By Marivir R. Montebon
New York City — Like everyone else, I felt victorious at the reprieve given to Filipina Mary Jane Veloso by the Indonesian government. This victory meant that her case of alleged drug trafficking has a second chance for re-examination before she gets penalized with the institutional barbarism of a firing squad, or if it may be lessened.
Mary Jane’s legal battle resumes, to prove her innocence, and with that we all can breathe in relief. Now the ball is in the hands of her lawyers and witnesses, and the people’s continued vigilance to check on the progress of the case.
This temporary victory once again proves that in unity, there is strength.
All voices of concern have to be accounted for, including that of boxing champ and Congressman Manny Pacquiao and President Aquino, who made a last minute call to the Foreign minister of Indonesia to reconsider her death penalty.
I am not bound to condemn President Aquino solely for dragging this case to five years. If he was one minute late in making that phone call, then his effort could have been futile. But the conversation took place in a perfect time, hence I would acknowledge him (instead of asking him to resign like the template call by some social justice groups), just as we are thankful for the silent prayers everyone whispered, and the rallies, for Mary Jane.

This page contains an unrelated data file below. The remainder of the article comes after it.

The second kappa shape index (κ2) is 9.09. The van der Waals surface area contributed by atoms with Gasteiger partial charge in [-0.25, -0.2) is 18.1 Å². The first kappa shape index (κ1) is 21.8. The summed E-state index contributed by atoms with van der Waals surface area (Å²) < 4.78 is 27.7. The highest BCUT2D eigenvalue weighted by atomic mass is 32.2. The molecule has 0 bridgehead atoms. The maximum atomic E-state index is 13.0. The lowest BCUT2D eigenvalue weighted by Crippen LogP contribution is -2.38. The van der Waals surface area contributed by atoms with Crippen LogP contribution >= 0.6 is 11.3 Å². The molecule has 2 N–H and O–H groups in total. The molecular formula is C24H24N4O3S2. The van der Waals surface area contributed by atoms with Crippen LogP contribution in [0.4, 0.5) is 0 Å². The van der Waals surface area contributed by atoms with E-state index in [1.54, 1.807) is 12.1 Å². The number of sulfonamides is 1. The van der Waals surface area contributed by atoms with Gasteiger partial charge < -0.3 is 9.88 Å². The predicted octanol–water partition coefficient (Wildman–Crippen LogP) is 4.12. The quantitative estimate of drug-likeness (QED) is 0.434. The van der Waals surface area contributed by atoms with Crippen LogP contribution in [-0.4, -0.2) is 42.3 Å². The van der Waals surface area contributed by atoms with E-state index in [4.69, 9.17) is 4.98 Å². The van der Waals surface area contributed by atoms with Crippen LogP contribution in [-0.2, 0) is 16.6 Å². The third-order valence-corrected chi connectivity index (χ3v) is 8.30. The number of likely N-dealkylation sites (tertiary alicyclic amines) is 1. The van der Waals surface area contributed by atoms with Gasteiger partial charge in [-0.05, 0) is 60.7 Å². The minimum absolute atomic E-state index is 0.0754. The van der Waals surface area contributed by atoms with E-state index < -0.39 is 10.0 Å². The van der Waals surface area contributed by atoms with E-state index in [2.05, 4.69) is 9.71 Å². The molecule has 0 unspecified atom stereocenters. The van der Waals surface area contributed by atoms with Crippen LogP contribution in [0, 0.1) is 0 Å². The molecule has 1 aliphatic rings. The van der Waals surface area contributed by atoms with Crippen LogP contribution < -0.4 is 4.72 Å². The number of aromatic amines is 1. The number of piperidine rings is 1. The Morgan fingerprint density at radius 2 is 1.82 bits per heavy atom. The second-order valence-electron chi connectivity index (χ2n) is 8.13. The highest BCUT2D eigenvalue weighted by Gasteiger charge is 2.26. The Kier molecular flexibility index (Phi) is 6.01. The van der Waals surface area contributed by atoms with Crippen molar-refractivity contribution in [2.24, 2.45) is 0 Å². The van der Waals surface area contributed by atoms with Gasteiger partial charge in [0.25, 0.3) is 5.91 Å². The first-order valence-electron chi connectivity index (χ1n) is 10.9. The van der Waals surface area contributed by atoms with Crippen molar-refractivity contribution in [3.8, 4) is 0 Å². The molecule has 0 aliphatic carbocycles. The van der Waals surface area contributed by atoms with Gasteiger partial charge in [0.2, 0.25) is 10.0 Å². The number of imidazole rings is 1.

When I left the apartment at noontime yesterday, the worried statement of my daughter was…Mom, Mary Jane will be executed at 3PM today. And what can I say but a sad yeah? There was this tight grip in my heart, reminiscent of how the entire Philippines, through the media coverage of Vice President Noli de Castro, then an anchor person of the ABS-CBN, tried to stay the execution of Filipino domestic helper Flor Contemplacion in 1995.
I felt goosebumps and butterflies in my stomach then, hoping against all hope that the decision could be reversed. But death came upon her. All our efforts were in futility. A poor woman, trying to fend for her family, was executed in a foreign land. It felt like I was being killed too. I was folding laundry when I finished watching de Castro’s sad, defeated coverage.
I harbored the same anxiety as the day of Mary Jane’s execution came close. I did not want that gastritic uneasiness again.
Hence, the reprieve was a personal victory. Filipina, you can still fight on for justice alive, albeit critically. For those who made their voices heard, we are on this again, in unity there is strength.